Recovering from sexual assault is a complicated process that never seems to end. But it has to start somewhere. I started with my hair.

Content notice: Discussion of sexual assault, aftermath of sexual assault.

I first had the idea to shave my head in October of 2015. I was tired of my long hair and when I cut it into an asymmetrical bob, I couldn’t help but want to go shorter. I cut my hair again in December and it still was too long. I finally decided to just go for it and yesterday, I went to the hair salon and told the stylist to take it all.

There are a variety of reasons why I did this. Like the rest of the world, it would be an oversimplification to point to any particular one and exclude the others. One of the reasons I cut my hair was purely practical. I hated having hair in my face all the time and with the winds whipping these days it was beyond annoying to try to continually restrain my thick, wavy hair. One  of the reasons was that I had never had my hair this short before and I wanted to see what it looked like. But what spurred me on to take this dramatic step was an attempt to piece back together my shattered self-image following a sexual assault.

During my emergency therapy session, my therapist asked me if I was having revenge fantasies. I wasn’t. I never did. I had been having vivid thoughts of self harm because it wasn’t my attacker I blamed. I was completely obsessed with thoughts about what I should have done to avoid the assault. I was playing over that night’s events in my head with such ferocity. Always assuring myself I should have been more forceful, I should have fought harder, I should have done anything other than what I did.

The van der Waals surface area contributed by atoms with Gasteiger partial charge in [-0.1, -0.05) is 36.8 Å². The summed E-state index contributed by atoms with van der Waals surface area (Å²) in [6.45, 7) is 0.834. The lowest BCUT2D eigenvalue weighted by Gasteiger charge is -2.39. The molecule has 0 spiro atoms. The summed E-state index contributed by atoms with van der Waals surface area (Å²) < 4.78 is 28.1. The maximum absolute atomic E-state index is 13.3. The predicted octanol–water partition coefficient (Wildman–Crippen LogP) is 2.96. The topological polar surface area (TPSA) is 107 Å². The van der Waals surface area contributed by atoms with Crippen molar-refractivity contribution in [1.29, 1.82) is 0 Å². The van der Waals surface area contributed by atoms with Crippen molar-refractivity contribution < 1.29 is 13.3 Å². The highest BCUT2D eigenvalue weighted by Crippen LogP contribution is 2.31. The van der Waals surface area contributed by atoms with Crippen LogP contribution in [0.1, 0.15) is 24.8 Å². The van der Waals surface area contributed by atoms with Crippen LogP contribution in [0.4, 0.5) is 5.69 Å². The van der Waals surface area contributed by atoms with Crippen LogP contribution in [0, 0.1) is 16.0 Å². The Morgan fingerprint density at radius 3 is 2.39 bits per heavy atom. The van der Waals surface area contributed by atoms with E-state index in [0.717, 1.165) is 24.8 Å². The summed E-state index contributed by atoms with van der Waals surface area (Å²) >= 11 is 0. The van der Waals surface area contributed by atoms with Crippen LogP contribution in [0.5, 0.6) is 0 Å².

I was furious for what I told myself I allowed to happen. Not only that, but this was far from my first sexual assault. I was raped less than a year ago and was still coming to terms with what happened when the events of last week transpired. I kept telling myself that this keeps happening to me because of what I’m doing (or not doing). It has to be my fault because look at how quickly it happened after last year.

Redefining my self-image was part of my way of coping. My other ways so far have been alcohol and binge eating. So a haircut seems much more positive. Another way I coped was through writing.

When I started writing about the assault I kept using the word “theft” to the point where a poetry editor assumed someone had taken a physical possession from me. But what was taken was my feeling of safety, my trust in other people, and, most devastatingly of all, my sense of self.

Everything I had lost was replaced with fear and self loathing. My overthinking brain kicked into overdrive. I questioned whether I could trust people I’ve known for years. I reeled from the idea that it could happen again. I hated myself for going into a traumatized passive state and not fighting my attacker tooth and nail. I couldn’t stop crying from the overwhelming feeling that I needed to punish myself.

Cutting my hair was one tiny way I could carve out a space for myself in my own body. That this is my physical form and I get to decide what happens to it. Coping with a sexual assault is a complex and personal journey. Mine begins again with new hair.

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